“You could be part of a consortium of independent contractors, say electricians, and get breaks on insurance pricing,” similar to the craft guilds of the decidedly un-high tech Middle Ages, organizations whose members provided for each others’ care during periods of illness.
If success in the new creative economy is so hit or miss, I ask Brod, how do the new jobs stack up with the ones they’re supposed to replace, the ones that offered stable long-term employment and defined benefits?
“We’ll have a much less secure workforce” in the future, he says. “The push for an ownership society may not be for everyone. When society turns that way it becomes harder for people seeking security.
“Creativity and insecurity may go together, even if a lot of us would rather have a paycheck. I don’t know if any governments have given a lot of thought to this,” says Brod, citing the current debate over government involvement in health care as an example of how society attempts to balance risk and security. “At a time when the business world is getting more uncertain for employees, is this the time for the government to intervene?
“A big portion of the bottom line is taking on risk,” he says. “An ownership economy makes sense in relation to incentives. People are having to rely on themselves for many more things.”
So, almost six years after Florida’s visit, what can Greensboro do to continue to attract members of the creative class?
“It’s hard to generate advice to create policy to create a creative class,” says Brod. “For example, we know that tolerance attracts creative people, but what do you do with that? Tolerance doesn’t happen overnight. It takes decades.”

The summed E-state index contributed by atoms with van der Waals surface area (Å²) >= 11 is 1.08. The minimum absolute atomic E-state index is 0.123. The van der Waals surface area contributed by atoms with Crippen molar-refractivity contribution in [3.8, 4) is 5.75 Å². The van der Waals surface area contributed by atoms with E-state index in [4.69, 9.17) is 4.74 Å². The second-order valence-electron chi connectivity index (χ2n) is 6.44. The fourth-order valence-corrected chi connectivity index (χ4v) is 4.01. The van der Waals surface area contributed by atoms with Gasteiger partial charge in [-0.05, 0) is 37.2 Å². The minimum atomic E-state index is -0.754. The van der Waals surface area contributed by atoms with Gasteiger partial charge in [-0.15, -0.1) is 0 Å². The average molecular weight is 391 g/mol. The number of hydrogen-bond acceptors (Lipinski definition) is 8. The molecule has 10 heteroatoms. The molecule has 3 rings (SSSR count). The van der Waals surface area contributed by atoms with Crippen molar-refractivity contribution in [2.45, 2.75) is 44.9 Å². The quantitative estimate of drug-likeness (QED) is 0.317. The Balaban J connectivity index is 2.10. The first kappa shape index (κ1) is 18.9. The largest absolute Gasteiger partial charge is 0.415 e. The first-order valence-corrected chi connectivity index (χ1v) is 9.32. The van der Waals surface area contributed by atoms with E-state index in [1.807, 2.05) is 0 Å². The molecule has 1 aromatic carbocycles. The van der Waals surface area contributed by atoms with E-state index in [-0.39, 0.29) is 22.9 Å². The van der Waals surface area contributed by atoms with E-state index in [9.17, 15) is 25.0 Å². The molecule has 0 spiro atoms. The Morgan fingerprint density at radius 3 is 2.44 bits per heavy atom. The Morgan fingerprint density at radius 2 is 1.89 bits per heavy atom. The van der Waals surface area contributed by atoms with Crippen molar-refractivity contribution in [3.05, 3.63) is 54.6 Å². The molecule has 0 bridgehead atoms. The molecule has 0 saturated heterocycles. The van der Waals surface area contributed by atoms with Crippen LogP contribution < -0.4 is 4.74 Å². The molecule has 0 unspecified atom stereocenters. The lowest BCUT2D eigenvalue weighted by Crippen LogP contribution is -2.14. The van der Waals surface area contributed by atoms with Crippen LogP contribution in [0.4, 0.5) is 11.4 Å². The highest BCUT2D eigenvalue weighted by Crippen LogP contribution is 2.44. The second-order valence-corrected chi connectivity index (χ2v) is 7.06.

Beerbower says that the city has aiready taken positive steps to support the local creative environment.
“The city ‘s involvement in art installations has definitely been a change,” he says, referring to the numerous pieces of outdoor art in various places in downtown Greensboro. “The city has helped out with the infrastructure for the installations and established an arts commission to oversee public art. Businesses have also been approaching local artists instead of ordering from a catalog.”
In the case of Crouse, who could operate her business from literally anywhere, why does she stay in Greensboro?
“A year or two ago, I would have hightailed it out of here,” says Crouse. “but I’ve become dependent on the people who help me, and now I want to stay. I think Greensboro is at a turning point and more people are staying.”
Crouse says that multiple lifestyle options- another one of Florida’s prerequisites for attracting the creative class – are the key to keeping her in Greensboro.
“The Downtown Greenway makes me want to stay,” she says, a sentiment sure to make Sanders happy. “I see downtown moving in a direction I like.
“One of the things that makes Greensboro powerful is the kick-ass Farmer’s Market and the community gardens. Those kind of things build communities that make people want to stay. You feel you’re part of the city, not just in it,” she says.
Sanders believes that the city has made great strides in the direction of attracting creative talent and the jobs that come with them.
“We were so pleased with our community’s response to the Richard Florida visit,” she says. “It served as a catalyst event to motivate everyday citizens into action.”